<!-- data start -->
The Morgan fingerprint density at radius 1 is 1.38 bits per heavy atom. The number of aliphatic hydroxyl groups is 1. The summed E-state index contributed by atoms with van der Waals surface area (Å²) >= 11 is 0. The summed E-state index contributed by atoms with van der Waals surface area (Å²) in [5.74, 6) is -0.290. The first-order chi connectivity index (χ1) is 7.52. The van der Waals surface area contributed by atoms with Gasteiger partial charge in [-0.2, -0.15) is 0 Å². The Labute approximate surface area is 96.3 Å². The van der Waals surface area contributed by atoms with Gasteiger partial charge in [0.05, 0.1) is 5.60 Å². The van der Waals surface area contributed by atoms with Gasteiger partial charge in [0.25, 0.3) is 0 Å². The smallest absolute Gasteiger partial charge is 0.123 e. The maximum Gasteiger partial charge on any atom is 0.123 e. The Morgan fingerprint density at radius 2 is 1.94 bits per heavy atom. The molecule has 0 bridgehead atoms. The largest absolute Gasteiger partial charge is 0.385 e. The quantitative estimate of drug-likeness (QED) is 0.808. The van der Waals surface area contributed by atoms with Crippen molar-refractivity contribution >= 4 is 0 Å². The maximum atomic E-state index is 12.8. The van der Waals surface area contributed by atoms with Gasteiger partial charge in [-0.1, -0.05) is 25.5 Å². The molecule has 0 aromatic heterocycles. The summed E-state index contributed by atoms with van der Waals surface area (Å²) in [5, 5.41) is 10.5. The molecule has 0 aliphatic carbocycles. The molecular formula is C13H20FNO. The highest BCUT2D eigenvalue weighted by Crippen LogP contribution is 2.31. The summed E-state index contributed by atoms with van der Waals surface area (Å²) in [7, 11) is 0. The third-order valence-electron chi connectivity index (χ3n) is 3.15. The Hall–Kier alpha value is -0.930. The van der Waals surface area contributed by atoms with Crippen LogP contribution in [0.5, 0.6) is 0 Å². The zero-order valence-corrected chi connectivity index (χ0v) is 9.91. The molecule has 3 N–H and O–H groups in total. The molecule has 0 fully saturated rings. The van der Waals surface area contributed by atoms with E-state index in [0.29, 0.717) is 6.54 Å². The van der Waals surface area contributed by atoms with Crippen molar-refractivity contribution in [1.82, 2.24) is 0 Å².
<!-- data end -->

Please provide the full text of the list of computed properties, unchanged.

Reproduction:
The Morgan fingerprint density at radius 1 is 1.38 bits per heavy atom. The number of aliphatic hydroxyl groups is 1. The summed E-state index contributed by atoms with van der Waals surface area (Å²) >= 11 is 0. The summed E-state index contributed by atoms with van der Waals surface area (Å²) in [5.74, 6) is -0.290. The first-order chi connectivity index (χ1) is 7.52. The van der Waals surface area contributed by atoms with Gasteiger partial charge in [-0.2, -0.15) is 0 Å². The Labute approximate surface area is 96.3 Å². The van der Waals surface area contributed by atoms with Gasteiger partial charge in [0.05, 0.1) is 5.60 Å². The van der Waals surface area contributed by atoms with Gasteiger partial charge in [0.25, 0.3) is 0 Å². The smallest absolute Gasteiger partial charge is 0.123 e. The maximum Gasteiger partial charge on any atom is 0.123 e. The Morgan fingerprint density at radius 2 is 1.94 bits per heavy atom. The molecule has 0 bridgehead atoms. The largest absolute Gasteiger partial charge is 0.385 e. The quantitative estimate of drug-likeness (QED) is 0.808. The van der Waals surface area contributed by atoms with Crippen molar-refractivity contribution >= 4 is 0 Å². The maximum atomic E-state index is 12.8. The van der Waals surface area contributed by atoms with Gasteiger partial charge in [-0.1, -0.05) is 25.5 Å². The molecule has 0 aromatic heterocycles. The summed E-state index contributed by atoms with van der Waals surface area (Å²) in [5, 5.41) is 10.5. The molecule has 0 aliphatic carbocycles. The molecular formula is C13H20FNO. The highest BCUT2D eigenvalue weighted by Crippen LogP contribution is 2.31. The summed E-state index contributed by atoms with van der Waals surface area (Å²) in [7, 11) is 0. The third-order valence-electron chi connectivity index (χ3n) is 3.15. The Hall–Kier alpha value is -0.930. The van der Waals surface area contributed by atoms with Crippen LogP contribution in [0.5, 0.6) is 0 Å². The zero-order valence-corrected chi connectivity index (χ0v) is 9.91. The molecule has 3 N–H and O–H groups in total. The molecule has 0 fully saturated rings. The van der Waals surface area contributed by atoms with E-state index in [0.29, 0.717) is 6.54 Å². The van der Waals surface area contributed by atoms with Crippen molar-refractivity contribution in [1.82, 2.24) is 0 Å².